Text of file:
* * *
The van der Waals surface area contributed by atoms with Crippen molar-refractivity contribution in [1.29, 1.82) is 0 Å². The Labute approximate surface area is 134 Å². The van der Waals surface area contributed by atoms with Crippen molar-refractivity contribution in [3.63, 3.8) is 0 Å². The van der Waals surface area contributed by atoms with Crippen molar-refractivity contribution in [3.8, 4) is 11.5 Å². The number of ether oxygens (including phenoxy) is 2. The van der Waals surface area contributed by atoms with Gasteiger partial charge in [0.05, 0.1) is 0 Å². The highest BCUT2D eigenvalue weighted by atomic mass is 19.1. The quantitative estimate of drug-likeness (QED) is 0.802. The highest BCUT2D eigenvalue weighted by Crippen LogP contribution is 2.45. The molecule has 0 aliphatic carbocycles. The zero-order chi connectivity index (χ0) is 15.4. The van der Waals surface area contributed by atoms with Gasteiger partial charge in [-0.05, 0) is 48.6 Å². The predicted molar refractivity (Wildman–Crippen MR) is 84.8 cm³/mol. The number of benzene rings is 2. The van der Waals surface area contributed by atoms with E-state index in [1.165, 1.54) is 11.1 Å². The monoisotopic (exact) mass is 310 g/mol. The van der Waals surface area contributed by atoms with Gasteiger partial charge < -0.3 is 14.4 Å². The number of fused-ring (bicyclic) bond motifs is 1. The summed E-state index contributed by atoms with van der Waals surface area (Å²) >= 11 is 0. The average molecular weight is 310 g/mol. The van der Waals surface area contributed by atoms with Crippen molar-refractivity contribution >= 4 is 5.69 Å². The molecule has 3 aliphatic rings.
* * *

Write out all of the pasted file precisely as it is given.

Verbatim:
The van der Waals surface area contributed by atoms with Crippen molar-refractivity contribution in [1.29, 1.82) is 0 Å². The Labute approximate surface area is 134 Å². The van der Waals surface area contributed by atoms with Crippen molar-refractivity contribution in [3.63, 3.8) is 0 Å². The van der Waals surface area contributed by atoms with Crippen molar-refractivity contribution in [3.8, 4) is 11.5 Å². The number of ether oxygens (including phenoxy) is 2. The van der Waals surface area contributed by atoms with Gasteiger partial charge in [0.05, 0.1) is 0 Å². The highest BCUT2D eigenvalue weighted by atomic mass is 19.1. The quantitative estimate of drug-likeness (QED) is 0.802. The highest BCUT2D eigenvalue weighted by Crippen LogP contribution is 2.45. The molecule has 0 aliphatic carbocycles. The zero-order chi connectivity index (χ0) is 15.4. The van der Waals surface area contributed by atoms with Gasteiger partial charge in [-0.05, 0) is 48.6 Å². The predicted molar refractivity (Wildman–Crippen MR) is 84.8 cm³/mol. The number of benzene rings is 2. The van der Waals surface area contributed by atoms with E-state index in [1.165, 1.54) is 11.1 Å². The monoisotopic (exact) mass is 310 g/mol. The van der Waals surface area contributed by atoms with Gasteiger partial charge < -0.3 is 14.4 Å². The number of fused-ring (bicyclic) bond motifs is 1. The summed E-state index contributed by atoms with van der Waals surface area (Å²) >= 11 is 0. The average molecular weight is 310 g/mol. The van der Waals surface area contributed by atoms with Crippen molar-refractivity contribution >= 4 is 5.69 Å². The molecule has 3 aliphatic rings.